« AnkstesnisTęsti »
To the last syllable of recorded time;
1 shall report that which I say I saw,
But know not how to do it.
Enter a MESSENGER.
Thon com'st to use thy tongue; thy story quickly. But swords I smile at, weapons laugh to scorn, Brandish'd by man that's of a woinan born. Mess. Gracious my lord,
Macb. Well, say, Sir.
Mess. As I did stand my watch upon the
I look'd toward Birnam, and anon, methought,
Macb. Liar and slave! [Striking him.
Within this three mile may you see it coming;
Macb. If thou speak'st false,
Upon the next tree shalt thou hang alive,
I pull in resolution; and begin
To doubt the equivocation of the fiend,
Do come to Dunsinane ;-and now a wood
Shall, with my cousin, your right-noble son,
Macb. My name's Macbeth.
Yo. Siw. The devil himself could not p.o nounce a title
More hateful to mine ear.
Macb. No, nor more fearful.
Yo. Siw. Thou liest, abhorred tyrant; with my sword
Siw. Fare you well.
Do we but find the tyraut's power to-night,
That was not born of woman? Such a one
I'll prove the lie thou speak'st.
[They fight, and young SIWARD is slain. Macb. Thou wast born of woman.——
If this, which he avouches, does appear,
And wish the estate o'the world were now un-That strike beside us.
done.[wrack ! Ring the alarum bell:-Blow, wind! come, At least we'll die with harness on our back.
[Exeunt. SCENE VI.-The same.-A Plain before the Castle. Enter, with Drums end Colours, MALCOLM, old SIWARD, MACDUFF, &c. and their Army, with Boughs.
Mal. Now near enough; your leavy screens throw down, And show like those you are :-You, worthy uncle,
hotter name Than any is in hell.
Alarums. Enter MACDUFF. Macd. That way the noise is:-Tyrant, show thy face:
If thou be'st slain, and with no stroke of nine, My wife and children's ghost will haunt me still.
But, bear-like, I must fight the course.-What's he,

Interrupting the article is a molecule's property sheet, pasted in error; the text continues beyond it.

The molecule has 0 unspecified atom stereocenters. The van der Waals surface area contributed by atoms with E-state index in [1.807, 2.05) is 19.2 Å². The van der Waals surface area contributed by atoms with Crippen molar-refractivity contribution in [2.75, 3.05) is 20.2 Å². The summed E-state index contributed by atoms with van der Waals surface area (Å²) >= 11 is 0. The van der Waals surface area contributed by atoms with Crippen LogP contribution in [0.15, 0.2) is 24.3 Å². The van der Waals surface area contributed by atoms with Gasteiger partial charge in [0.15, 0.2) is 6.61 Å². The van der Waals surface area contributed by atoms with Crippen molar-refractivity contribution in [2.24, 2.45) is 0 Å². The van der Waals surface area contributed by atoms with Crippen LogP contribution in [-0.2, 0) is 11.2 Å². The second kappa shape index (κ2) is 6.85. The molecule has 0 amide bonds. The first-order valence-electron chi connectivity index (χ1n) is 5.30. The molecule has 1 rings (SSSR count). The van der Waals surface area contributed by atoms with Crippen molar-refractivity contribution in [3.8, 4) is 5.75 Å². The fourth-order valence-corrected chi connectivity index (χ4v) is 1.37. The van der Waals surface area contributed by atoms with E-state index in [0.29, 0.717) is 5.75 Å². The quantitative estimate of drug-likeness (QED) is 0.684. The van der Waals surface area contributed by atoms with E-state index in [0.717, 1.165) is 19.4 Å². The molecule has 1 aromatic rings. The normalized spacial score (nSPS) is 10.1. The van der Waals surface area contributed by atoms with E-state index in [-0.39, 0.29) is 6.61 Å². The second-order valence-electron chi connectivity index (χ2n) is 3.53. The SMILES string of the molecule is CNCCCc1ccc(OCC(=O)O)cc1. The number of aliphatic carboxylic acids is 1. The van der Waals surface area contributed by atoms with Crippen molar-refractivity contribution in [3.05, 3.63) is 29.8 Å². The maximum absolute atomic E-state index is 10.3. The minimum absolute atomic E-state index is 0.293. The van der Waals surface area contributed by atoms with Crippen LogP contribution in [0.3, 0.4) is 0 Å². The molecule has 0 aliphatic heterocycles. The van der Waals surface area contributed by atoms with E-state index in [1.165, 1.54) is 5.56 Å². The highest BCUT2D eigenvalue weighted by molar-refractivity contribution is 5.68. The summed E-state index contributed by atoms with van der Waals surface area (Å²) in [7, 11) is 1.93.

Macb. They have tied me to a stake: I can. not fly:
I cannot strike at wretched kernes, whose arms
Or else my sword, with an unbatter'd edge,
By this great clatter, one of greatest note
Siw. This way, my lord ;-The castle's gently
The tyrant's people on both sides do fight;
Mal. We have met with foes
Enter young SIWARD. Yo. Siw. What is thy name? Macb. Thou'lt be afraid to hear it.
Yo. Siw. No; though thou call'st thyself a Here may you see the tyrant.
Maeb. I'll not yield,
LITERARY AND HISTORICAL NOTICE.
THIS play was probably written in the year 1596. The action comprehends some of the principal events which occurred from the 34th year of King John's life to the time of his demise; or, during his short reign of seventeen years. Shakspeare has in some respects closely adhered to the old historians and chroniclers; but the Duke of Austria was not accessary to the death of Richard Coeur-de-lion; neither was John himself poisoned by a monk. However the gross licentiousness of the latter---his utter disregard of even the appearances of religion--and his habitual ridicule of the church, might favour such a supposition, it is certain that he died partly of grief, and partly of chagrin, at Newark. These incongruities, with the outline of Faulconbridge's character, our poet very likely derived from some previous dramatic production. With respect to the unfortunate Arthur, when he first fell into the power of his uncle, he was confined in the castle of Falaise, and the perfidious monarch endeavoured in vain to procure his assassination. He was afterwards conducted to the castle of Rouen, where Johu resided, and never afterwards heard of. The manner of his death is uncertain; but it is generally believed that the barbarous tyrant stabbed him with his own hand. Dr. Johnson says of this tragedy: "Though not written with the utmost power of Shakspeare, it is varied with a very pleasing interchange of incidents and characters: the lady's grief is very affecting; and the character of the Bastard con tains that mixture of greatness and levity, which this author delighted to exhibit." The latter is, indeed, as odd a personage as any author ever drew; and his language is as peculiar as his ideas; but the scene in which John so darkly proposed to Hubert the murder of his innocent nephew, is beyond the commendation of criticism. Art could add little to its perfection; no change in dramatic taste can injure it; and time itself can subtract nothing from its beauties ------Colly Cibber altered this drama, though not for the best.